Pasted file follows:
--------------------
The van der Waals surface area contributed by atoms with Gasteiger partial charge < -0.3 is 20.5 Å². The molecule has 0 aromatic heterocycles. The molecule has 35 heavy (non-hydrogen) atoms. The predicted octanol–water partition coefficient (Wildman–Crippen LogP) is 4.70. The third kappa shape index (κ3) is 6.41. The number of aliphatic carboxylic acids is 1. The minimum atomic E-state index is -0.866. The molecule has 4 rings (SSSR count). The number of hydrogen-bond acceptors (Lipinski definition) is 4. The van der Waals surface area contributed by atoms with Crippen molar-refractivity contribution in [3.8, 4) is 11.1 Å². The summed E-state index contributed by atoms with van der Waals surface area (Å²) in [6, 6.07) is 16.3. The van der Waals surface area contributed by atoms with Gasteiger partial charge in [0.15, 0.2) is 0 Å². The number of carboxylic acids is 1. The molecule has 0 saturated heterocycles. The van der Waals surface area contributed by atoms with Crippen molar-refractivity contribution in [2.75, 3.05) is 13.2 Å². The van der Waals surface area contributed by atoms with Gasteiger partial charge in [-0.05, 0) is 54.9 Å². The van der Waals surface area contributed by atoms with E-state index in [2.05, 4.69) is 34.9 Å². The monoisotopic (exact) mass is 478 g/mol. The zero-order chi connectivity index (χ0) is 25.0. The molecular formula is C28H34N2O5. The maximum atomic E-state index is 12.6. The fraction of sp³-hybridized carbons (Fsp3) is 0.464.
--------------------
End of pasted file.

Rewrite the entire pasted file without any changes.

The van der Waals surface area contributed by atoms with Gasteiger partial charge < -0.3 is 20.5 Å². The molecule has 0 aromatic heterocycles. The molecule has 35 heavy (non-hydrogen) atoms. The predicted octanol–water partition coefficient (Wildman–Crippen LogP) is 4.70. The third kappa shape index (κ3) is 6.41. The number of aliphatic carboxylic acids is 1. The minimum atomic E-state index is -0.866. The molecule has 4 rings (SSSR count). The number of hydrogen-bond acceptors (Lipinski definition) is 4. The van der Waals surface area contributed by atoms with Crippen molar-refractivity contribution in [3.8, 4) is 11.1 Å². The summed E-state index contributed by atoms with van der Waals surface area (Å²) in [6, 6.07) is 16.3. The van der Waals surface area contributed by atoms with Gasteiger partial charge in [0.15, 0.2) is 0 Å². The number of carboxylic acids is 1. The molecule has 0 saturated heterocycles. The van der Waals surface area contributed by atoms with Crippen molar-refractivity contribution in [2.75, 3.05) is 13.2 Å². The van der Waals surface area contributed by atoms with Gasteiger partial charge in [-0.05, 0) is 54.9 Å². The van der Waals surface area contributed by atoms with E-state index in [2.05, 4.69) is 34.9 Å². The monoisotopic (exact) mass is 478 g/mol. The zero-order chi connectivity index (χ0) is 25.0. The molecular formula is C28H34N2O5. The maximum atomic E-state index is 12.6. The fraction of sp³-hybridized carbons (Fsp3) is 0.464.